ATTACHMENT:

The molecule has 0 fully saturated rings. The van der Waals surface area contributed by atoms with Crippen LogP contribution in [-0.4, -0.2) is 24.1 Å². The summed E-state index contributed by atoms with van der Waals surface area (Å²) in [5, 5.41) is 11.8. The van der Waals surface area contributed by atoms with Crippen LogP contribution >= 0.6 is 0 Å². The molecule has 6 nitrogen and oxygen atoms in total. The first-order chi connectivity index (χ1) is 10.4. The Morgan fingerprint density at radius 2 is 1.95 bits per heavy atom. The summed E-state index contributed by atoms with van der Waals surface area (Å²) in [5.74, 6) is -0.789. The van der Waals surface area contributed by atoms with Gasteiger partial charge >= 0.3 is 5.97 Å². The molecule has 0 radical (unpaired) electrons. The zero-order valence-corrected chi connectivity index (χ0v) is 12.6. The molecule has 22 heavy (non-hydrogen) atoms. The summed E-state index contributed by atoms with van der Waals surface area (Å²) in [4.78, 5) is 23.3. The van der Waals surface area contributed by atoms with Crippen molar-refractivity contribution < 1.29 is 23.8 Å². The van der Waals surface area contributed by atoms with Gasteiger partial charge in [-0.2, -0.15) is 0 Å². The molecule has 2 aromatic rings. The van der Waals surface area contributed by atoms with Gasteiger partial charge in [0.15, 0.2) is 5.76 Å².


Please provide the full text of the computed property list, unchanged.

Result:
The molecule has 0 fully saturated rings. The van der Waals surface area contributed by atoms with Crippen LogP contribution in [-0.4, -0.2) is 24.1 Å². The summed E-state index contributed by atoms with van der Waals surface area (Å²) in [5, 5.41) is 11.8. The van der Waals surface area contributed by atoms with Crippen LogP contribution >= 0.6 is 0 Å². The molecule has 6 nitrogen and oxygen atoms in total. The first-order chi connectivity index (χ1) is 10.4. The Morgan fingerprint density at radius 2 is 1.95 bits per heavy atom. The summed E-state index contributed by atoms with van der Waals surface area (Å²) in [5.74, 6) is -0.789. The van der Waals surface area contributed by atoms with Gasteiger partial charge >= 0.3 is 5.97 Å². The molecule has 0 radical (unpaired) electrons. The zero-order valence-corrected chi connectivity index (χ0v) is 12.6. The molecule has 22 heavy (non-hydrogen) atoms. The summed E-state index contributed by atoms with van der Waals surface area (Å²) in [4.78, 5) is 23.3. The van der Waals surface area contributed by atoms with Crippen molar-refractivity contribution < 1.29 is 23.8 Å². The van der Waals surface area contributed by atoms with Gasteiger partial charge in [-0.2, -0.15) is 0 Å². The molecule has 2 aromatic rings. The van der Waals surface area contributed by atoms with Gasteiger partial charge in [0.15, 0.2) is 5.76 Å².